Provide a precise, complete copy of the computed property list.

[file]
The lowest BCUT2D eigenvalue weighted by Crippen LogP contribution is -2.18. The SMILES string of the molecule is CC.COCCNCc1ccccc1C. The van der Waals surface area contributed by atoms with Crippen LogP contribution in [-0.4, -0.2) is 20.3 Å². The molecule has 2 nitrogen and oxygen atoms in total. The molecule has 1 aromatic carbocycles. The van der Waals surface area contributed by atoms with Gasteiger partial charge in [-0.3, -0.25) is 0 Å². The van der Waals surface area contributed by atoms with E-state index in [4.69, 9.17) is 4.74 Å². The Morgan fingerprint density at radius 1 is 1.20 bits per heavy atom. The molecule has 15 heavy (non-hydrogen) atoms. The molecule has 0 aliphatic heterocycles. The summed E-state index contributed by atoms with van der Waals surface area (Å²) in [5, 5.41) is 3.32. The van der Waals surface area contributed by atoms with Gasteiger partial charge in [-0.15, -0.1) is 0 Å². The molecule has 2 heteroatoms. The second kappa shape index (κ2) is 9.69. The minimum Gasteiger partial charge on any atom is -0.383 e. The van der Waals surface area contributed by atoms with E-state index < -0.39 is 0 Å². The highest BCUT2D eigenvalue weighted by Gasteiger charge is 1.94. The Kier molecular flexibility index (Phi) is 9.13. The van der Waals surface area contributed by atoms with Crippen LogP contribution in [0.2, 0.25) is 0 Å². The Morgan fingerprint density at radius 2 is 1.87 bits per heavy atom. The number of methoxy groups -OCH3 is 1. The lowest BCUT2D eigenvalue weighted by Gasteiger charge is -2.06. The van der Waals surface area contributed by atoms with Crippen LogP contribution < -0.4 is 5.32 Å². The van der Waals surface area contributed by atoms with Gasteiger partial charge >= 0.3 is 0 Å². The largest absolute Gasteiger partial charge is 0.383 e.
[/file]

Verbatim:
The lowest BCUT2D eigenvalue weighted by Crippen LogP contribution is -2.18. The SMILES string of the molecule is CC.COCCNCc1ccccc1C. The van der Waals surface area contributed by atoms with Crippen LogP contribution in [-0.4, -0.2) is 20.3 Å². The molecule has 2 nitrogen and oxygen atoms in total. The molecule has 1 aromatic carbocycles. The van der Waals surface area contributed by atoms with Gasteiger partial charge in [-0.3, -0.25) is 0 Å². The van der Waals surface area contributed by atoms with E-state index in [4.69, 9.17) is 4.74 Å². The Morgan fingerprint density at radius 1 is 1.20 bits per heavy atom. The molecule has 15 heavy (non-hydrogen) atoms. The molecule has 0 aliphatic heterocycles. The summed E-state index contributed by atoms with van der Waals surface area (Å²) in [5, 5.41) is 3.32. The van der Waals surface area contributed by atoms with Gasteiger partial charge in [-0.15, -0.1) is 0 Å². The molecule has 2 heteroatoms. The second kappa shape index (κ2) is 9.69. The minimum Gasteiger partial charge on any atom is -0.383 e. The van der Waals surface area contributed by atoms with E-state index < -0.39 is 0 Å². The highest BCUT2D eigenvalue weighted by Gasteiger charge is 1.94. The Kier molecular flexibility index (Phi) is 9.13. The van der Waals surface area contributed by atoms with Crippen LogP contribution in [0.2, 0.25) is 0 Å². The Morgan fingerprint density at radius 2 is 1.87 bits per heavy atom. The number of methoxy groups -OCH3 is 1. The lowest BCUT2D eigenvalue weighted by Gasteiger charge is -2.06. The van der Waals surface area contributed by atoms with Crippen LogP contribution < -0.4 is 5.32 Å². The van der Waals surface area contributed by atoms with Gasteiger partial charge >= 0.3 is 0 Å². The largest absolute Gasteiger partial charge is 0.383 e.